I rediscovered my ability to write with music on, this year, so the albums I got for Christmas don’t have to compete with writing time. I’m afraid I didn’t do any writing on Christmas Day, nor did I watch the Doctor Who special for later discussion with Big Brother. We were together, in a house with no TV, at the time it was on so he hasn’t seen it either. As usual, books both new and second-hand were passed around the family as presents, and I’m waiting to borrow the copy of Bruce Springsteen’s autobiography BB received.

I hope you, dear reader, had a safe and enjoyable Christmas with your preferred level of hedonism and book-gifts. If you haven’t already, may I suggest you listen to Radio 4’s wonderful adaptation of Simon Brett’s Charles Paris series, the festive instalment is on the iplayer now, with Bill Nighy as Charles in The Cinderella Killer. I wish I could write like that…

Week 5: Sleighbells ring, I’m not listening

Somebody please tell me how it’s December 5th. I’ve had the first listen to the old Metal Christmas tape, I’ve eaten half a dozen mince pies, but I’m not getting what you’d call festive. There is no tinsel in my heart. Of course this won’t surprise anyone that much if they’ve ever encountered me in December before, but I do try (sometimes) to feel the excitement and capture the magic. In a non-consumer-capitalist way, obviously.

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Hat(s) courtesy Sister Number 1.

Closest I’ve got this year so far is via the fabulous sketches by Chris Mould for Matt Haig’s new children’s book The Girl Who Saved Christmas – he’s tweeting pages day by day I think. Incidentally, it looks like Chris Mould is from Bradford, which I honestly only noticed after I’d been bowled over by his illustrating style…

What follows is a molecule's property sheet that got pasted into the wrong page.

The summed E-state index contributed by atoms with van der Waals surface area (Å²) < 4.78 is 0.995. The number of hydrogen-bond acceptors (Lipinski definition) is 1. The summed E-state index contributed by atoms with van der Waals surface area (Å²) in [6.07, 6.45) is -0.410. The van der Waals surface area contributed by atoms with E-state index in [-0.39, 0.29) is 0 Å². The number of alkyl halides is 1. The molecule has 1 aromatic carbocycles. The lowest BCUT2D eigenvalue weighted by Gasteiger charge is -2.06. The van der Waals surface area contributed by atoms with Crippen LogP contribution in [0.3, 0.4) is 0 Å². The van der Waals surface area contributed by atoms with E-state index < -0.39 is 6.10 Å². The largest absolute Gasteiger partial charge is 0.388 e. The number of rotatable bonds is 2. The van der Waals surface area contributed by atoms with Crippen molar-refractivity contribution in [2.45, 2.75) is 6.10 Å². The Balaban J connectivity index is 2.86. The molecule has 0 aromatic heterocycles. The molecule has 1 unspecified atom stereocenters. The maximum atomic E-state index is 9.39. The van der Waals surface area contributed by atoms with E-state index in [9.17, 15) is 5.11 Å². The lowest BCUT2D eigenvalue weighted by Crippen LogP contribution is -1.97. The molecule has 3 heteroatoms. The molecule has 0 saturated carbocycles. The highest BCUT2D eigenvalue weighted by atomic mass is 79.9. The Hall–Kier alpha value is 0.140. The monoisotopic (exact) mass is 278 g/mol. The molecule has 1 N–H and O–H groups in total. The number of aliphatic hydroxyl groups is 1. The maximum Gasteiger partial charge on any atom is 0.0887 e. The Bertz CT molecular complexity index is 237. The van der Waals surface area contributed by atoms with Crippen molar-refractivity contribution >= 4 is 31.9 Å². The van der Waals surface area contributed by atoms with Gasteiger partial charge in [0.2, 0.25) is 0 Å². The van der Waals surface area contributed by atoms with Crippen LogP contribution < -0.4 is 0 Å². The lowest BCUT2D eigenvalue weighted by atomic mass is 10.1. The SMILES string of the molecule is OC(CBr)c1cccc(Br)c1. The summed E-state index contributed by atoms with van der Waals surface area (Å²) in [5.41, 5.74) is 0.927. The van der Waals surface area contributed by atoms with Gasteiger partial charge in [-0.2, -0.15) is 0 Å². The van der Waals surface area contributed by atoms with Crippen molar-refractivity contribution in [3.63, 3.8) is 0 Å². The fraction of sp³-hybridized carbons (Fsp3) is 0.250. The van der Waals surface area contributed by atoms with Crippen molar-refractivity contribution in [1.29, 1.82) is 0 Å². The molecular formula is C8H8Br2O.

This week I’ve made two story submissions, and written nearly 6,000 words of the novel I was doing for NaNoWriMo (it got derailed so I’m giving it a bit longer). And read a lot of urban fantasy (which is relevant to the novel I’m writing).

Time to start thinking back on the (reading and writing) year, soon. How has yours been?

Christmas reading

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This Christmas I said it with books to my parents, Big Brother, The Nephew, and one of the two friends I give presents to. As you can see from the left hand side of the picture, I got a few books myself (plus money for ebooks including Chrissie Hynde’s Reckless) and I’m looking forward to finding the time to read some of those in the next few weeks. The right hand side of the picture shows the book I’m reading at the moment, which I bought in autumn with last year’s Christmas money. Maybe I need to get quicker at working through the To Read pile.

I hope all of you had a good festive period, found the time to read, got some good book recommendations (or indeed some good books) from friends and family and are generally feeling rested. Here’s to 2016.

Traditional festive ramblings

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Christmas cake dressed as an owl, made by my talented friend

Although the weather might be making you think otherwise, it is very nearly Christmas. Mince pie consumption is nearing its peak, books of the year lists are everywhere you turn, and it’s almost time for the Doctor Who special. For those of us lucky enough to have a reasonable chunk of holiday it’s the last chance to read all those books we promised ourselves this year and it’s also a great concentrated writing slot.

Consider past years, weigh it up according to how well you know me, then answer the following questions:

  • How many words will I actually have written by January 3rd?
  • How many mince pies will I have eaten when I should really have been getting down to some serious editing?
  • At what point on Christmas Day will Big Brother and I dissect the Doctor Who special?
  • How many books will be given as presents in my immediate family?
  • How many of those will be second-hand?

Season’s greetings to all, and I’ll get back to listening to this Hives album, make another cup of tea, grab a mince pie, and try and finish reading The Establishment by Owen Jones before I’m overcome by festive lethargy.